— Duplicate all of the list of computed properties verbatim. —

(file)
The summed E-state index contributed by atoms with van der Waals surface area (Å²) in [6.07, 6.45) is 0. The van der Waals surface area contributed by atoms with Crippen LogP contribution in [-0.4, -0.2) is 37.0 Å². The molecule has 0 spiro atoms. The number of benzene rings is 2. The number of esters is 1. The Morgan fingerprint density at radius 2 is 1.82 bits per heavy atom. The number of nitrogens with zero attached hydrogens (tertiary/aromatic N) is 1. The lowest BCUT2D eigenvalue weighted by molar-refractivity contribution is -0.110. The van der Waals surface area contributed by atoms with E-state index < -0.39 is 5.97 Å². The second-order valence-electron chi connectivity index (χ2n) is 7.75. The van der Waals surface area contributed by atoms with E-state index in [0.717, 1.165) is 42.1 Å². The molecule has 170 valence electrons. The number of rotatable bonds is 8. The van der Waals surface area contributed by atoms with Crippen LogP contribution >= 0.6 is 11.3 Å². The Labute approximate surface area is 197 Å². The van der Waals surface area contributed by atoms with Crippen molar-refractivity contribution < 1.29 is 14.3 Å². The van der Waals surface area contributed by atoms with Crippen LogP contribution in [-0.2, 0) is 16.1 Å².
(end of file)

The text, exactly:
The summed E-state index contributed by atoms with van der Waals surface area (Å²) in [6.07, 6.45) is 0. The van der Waals surface area contributed by atoms with Crippen LogP contribution in [-0.4, -0.2) is 37.0 Å². The molecule has 0 spiro atoms. The number of benzene rings is 2. The number of esters is 1. The Morgan fingerprint density at radius 2 is 1.82 bits per heavy atom. The number of nitrogens with zero attached hydrogens (tertiary/aromatic N) is 1. The lowest BCUT2D eigenvalue weighted by molar-refractivity contribution is -0.110. The van der Waals surface area contributed by atoms with E-state index < -0.39 is 5.97 Å². The second-order valence-electron chi connectivity index (χ2n) is 7.75. The van der Waals surface area contributed by atoms with E-state index in [0.717, 1.165) is 42.1 Å². The molecule has 170 valence electrons. The number of rotatable bonds is 8. The van der Waals surface area contributed by atoms with Crippen LogP contribution >= 0.6 is 11.3 Å². The Labute approximate surface area is 197 Å². The van der Waals surface area contributed by atoms with Crippen molar-refractivity contribution < 1.29 is 14.3 Å². The van der Waals surface area contributed by atoms with Crippen LogP contribution in [-0.2, 0) is 16.1 Å².